Holiday Hermit Cookies (Guest Post From The Paleo Mom)

Sarah, The Paleo Mom,  describes herself as a scientist turned stay-at-home mom who shares recipes, explains the science behind the paleo diet and it's modifications, and blogs about raising a family on the paleo diet.  Not to mention, she has lost 120 pounds and overcome numerous health challenges by eating this way!  She has a website full of information and recipes you and your family are sure to love!!  She also produces a podcast, The Paleo View, full of good information and tips.  Go check her site out, you'll be there a while!!!! I recently did a guest post on The Paleo Mom featuring my Grain Free Skillet Corn Bread.  Sarah and I have both found unique ways to incorporate plantains into our recipes.  And speaking of unique, Sarah has plenty of recipes on her blog that are unique and healthy, including the cookie recipe she is sharing today.  I asked Sarah if she'd be willing to share one of her upcoming cookie recipes for the holidays and I am excited she wanted to share this grain free recipe with you!  I had never heard of Hermit Cookies, so not only did I learn something new, but I also get to try this yummy looking cookie!!  Sarah will be sharing 2 weeks worth of holiday cookie recipes starting on Monday, so if you haven't already, make sure and "Like" The Paleo Mom on Facebook!

Holiday Hermit Cookies by The Paleo Mom

Hermit cookies (also called fruitcake cookies) are a traditional cookie for any holiday cookie plate, mainly because they are so pretty with so many different colors of nuts and dried fruit, but still simple to make. They have a soft, cakey texture, a lovely spice that is so reminiscent of the season, and a nice chew factor from all the dried fruit. My version of holiday hermit cookies is technically Canadian-style because of the inclusion of chopped dates, but really, I’ve mixed it up so much compared to more traditional recipes that I guess we can just call these Paleo Mom-style. These cookies were a hit with my family (even my oldest daughter who usually only eats cookies with chocolate in them) so my original plans of freezing half the batch to save for Christmas were thwarted. I guess I’ll just have to make more (insert sarcastic “oh darn”).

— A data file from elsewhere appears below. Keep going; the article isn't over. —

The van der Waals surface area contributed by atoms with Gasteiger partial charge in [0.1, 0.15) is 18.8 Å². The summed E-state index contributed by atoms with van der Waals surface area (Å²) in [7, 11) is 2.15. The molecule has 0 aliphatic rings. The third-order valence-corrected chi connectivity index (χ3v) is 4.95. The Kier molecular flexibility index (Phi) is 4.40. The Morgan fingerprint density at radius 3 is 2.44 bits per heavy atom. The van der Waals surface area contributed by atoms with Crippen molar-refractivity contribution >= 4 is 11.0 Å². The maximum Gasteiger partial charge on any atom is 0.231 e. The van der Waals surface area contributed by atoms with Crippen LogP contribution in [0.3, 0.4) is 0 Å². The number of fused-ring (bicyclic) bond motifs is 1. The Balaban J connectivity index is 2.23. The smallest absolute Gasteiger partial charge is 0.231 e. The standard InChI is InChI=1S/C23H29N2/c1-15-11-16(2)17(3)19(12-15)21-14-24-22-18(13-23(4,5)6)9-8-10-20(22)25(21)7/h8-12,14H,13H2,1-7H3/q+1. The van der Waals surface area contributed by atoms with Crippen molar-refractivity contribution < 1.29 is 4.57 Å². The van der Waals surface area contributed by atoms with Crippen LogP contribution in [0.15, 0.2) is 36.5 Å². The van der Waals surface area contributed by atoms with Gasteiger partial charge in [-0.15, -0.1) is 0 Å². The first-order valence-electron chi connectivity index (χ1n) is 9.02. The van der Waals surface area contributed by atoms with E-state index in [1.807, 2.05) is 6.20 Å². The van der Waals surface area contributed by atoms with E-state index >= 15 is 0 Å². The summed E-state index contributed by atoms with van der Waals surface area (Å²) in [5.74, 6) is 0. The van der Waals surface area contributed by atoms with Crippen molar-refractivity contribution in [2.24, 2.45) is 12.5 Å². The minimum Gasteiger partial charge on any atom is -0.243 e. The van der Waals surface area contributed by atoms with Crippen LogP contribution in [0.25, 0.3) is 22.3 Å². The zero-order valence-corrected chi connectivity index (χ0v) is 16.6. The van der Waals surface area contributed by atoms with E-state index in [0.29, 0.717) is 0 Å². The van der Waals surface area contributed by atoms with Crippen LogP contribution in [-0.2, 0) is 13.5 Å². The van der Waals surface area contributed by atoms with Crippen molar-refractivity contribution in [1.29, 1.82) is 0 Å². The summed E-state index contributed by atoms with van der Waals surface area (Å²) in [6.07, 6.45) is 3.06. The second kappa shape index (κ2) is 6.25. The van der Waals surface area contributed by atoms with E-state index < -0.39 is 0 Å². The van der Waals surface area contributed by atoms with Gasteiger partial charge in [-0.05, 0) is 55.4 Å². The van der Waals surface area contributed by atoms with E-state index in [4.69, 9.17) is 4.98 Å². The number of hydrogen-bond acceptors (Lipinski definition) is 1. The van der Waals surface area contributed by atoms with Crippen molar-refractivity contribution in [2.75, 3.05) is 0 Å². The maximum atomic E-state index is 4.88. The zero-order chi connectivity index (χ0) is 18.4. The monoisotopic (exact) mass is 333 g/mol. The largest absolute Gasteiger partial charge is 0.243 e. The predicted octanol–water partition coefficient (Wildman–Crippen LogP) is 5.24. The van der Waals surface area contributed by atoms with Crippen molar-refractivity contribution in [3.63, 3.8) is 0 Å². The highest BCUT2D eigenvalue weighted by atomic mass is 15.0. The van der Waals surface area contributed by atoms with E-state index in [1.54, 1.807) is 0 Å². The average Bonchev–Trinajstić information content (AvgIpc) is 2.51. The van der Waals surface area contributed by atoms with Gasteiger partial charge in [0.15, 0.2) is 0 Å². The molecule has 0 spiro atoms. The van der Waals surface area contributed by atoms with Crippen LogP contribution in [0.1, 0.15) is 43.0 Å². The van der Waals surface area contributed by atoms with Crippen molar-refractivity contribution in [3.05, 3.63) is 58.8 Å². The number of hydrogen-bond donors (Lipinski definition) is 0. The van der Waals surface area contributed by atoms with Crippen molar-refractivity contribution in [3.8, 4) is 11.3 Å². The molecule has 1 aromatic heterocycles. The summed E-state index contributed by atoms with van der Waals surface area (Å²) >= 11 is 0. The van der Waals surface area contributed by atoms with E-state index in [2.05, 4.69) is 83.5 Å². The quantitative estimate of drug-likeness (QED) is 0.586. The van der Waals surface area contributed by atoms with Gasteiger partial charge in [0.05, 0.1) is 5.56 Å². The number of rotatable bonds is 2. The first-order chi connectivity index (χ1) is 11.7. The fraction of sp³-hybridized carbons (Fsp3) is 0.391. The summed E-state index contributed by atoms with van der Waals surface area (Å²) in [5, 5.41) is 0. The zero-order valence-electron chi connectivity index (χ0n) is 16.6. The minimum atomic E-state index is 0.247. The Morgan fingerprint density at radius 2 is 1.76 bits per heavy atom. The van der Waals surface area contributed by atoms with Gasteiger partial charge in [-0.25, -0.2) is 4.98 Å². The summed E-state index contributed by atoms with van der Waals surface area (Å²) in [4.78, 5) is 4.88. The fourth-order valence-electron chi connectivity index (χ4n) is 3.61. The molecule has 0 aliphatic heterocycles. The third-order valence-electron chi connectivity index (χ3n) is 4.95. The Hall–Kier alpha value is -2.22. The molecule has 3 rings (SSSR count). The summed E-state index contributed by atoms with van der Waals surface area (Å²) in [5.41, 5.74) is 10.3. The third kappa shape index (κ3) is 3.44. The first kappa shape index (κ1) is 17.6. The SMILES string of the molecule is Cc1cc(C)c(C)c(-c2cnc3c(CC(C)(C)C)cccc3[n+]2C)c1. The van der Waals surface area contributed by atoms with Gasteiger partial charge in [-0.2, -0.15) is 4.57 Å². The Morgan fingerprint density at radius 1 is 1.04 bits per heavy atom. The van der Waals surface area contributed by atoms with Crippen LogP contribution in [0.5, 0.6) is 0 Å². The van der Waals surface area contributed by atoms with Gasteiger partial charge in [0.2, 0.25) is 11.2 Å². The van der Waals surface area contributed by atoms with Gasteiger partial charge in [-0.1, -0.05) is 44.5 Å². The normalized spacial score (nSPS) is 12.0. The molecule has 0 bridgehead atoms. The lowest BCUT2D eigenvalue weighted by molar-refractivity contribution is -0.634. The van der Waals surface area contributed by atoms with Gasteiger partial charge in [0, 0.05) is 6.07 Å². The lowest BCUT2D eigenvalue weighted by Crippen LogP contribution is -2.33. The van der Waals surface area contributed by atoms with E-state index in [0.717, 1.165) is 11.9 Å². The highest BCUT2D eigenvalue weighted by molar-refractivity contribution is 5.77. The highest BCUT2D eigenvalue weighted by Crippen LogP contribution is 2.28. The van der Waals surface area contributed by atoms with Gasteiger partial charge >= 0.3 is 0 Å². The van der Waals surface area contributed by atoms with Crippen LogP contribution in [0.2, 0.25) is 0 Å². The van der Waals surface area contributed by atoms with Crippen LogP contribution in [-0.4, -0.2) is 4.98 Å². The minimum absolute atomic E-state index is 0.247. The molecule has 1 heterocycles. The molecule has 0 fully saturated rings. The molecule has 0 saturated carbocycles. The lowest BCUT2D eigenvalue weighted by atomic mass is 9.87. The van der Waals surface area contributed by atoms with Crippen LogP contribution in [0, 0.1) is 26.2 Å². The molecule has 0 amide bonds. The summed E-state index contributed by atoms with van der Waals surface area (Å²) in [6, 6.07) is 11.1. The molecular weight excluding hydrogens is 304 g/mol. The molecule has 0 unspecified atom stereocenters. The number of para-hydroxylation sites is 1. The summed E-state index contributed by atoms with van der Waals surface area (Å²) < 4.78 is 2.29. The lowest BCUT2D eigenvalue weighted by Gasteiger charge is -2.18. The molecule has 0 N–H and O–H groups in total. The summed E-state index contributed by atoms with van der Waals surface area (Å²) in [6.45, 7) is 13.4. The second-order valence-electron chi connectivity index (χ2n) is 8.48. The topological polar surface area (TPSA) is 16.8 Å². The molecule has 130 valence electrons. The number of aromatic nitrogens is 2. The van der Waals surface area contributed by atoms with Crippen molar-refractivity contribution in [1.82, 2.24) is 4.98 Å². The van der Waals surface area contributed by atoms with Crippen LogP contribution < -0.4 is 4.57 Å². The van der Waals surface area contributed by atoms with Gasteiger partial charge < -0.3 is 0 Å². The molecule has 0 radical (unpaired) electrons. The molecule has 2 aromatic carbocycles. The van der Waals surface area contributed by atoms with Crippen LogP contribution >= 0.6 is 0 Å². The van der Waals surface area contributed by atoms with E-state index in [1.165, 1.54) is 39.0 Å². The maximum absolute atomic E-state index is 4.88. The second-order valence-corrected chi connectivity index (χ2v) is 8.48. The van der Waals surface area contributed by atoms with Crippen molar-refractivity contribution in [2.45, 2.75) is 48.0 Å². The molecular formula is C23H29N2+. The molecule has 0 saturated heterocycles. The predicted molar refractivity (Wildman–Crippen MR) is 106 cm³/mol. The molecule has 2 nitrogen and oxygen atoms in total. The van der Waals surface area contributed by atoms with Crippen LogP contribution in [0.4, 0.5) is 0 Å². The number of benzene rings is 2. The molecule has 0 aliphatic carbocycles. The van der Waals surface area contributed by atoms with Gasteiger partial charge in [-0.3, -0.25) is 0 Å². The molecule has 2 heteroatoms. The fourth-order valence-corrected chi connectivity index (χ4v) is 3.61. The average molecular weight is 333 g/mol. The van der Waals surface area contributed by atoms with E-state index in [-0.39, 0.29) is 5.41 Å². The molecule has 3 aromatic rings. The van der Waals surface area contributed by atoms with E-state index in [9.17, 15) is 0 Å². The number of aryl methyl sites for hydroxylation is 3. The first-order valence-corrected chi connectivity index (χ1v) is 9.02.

I used muscovado sugar to sweeten these cookies. If you aren’t familiar, muscovado sugar is an unrefined richly dark brown sugar with a strong molasses flavor, also called Barbados sugar. I have found that the cheapest place to buy it is off of amazon, but my local Whole Foods sells it too. If you wanted, you could substitute evaporated cane juice with a touch of molasses (you’d have to play with quantities to replicate the texture that muscovado sugar gives these cookies).

You may notice that I got a little inventive with the nut and dried fruit combination with these cookies. It works really well! But, if you have a favorite dried fruit and nut combination for hermit cookies or fruitcake cookies, feel free to make substitutions!

This cookie recipe is also what launched me into the holiday cookie-baking spirit this year. The simple act of making these cookies seemed to create the inspiration for a half dozen other recipes (check out my blog all next week for more holiday cookie recipes). Maybe it was how great the house smelled while these were baking. Somehow these cookies make it feel like Christmas time. I hope you enjoy them as much as my family did! Yield: 2 dozen.


  1. Preheat oven to 350F. Chop nuts and dried fruit into fairly small pieces (measure after chopping) but do not grind with a food processor (that would be too small).
  2. Combine coconut oil, almond butter, sugar, egg and vanilla. Stir to combine. Add almond flour, spices and baking soda. Mix to fully incorporate and form a thick dough.
  3. Add chopped nuts and dried fruit to dough and stir to combine.
  4. Drop rounded tablespoonfuls onto a cookie/baking sheet. Flatten to form cookie patties about ½” or slightly less thick (these cookies don’t spread so whatever shape you make them now is the shape they will be cooked).
  5. Bake for 9-10 minutes. Let cool at least a couple of minutes on the baking sheet before moving to a cooling rack (this helps them stay chewy).
  6. Store any leftovers in an airtight container at room temperature (or freeze). Enjoy!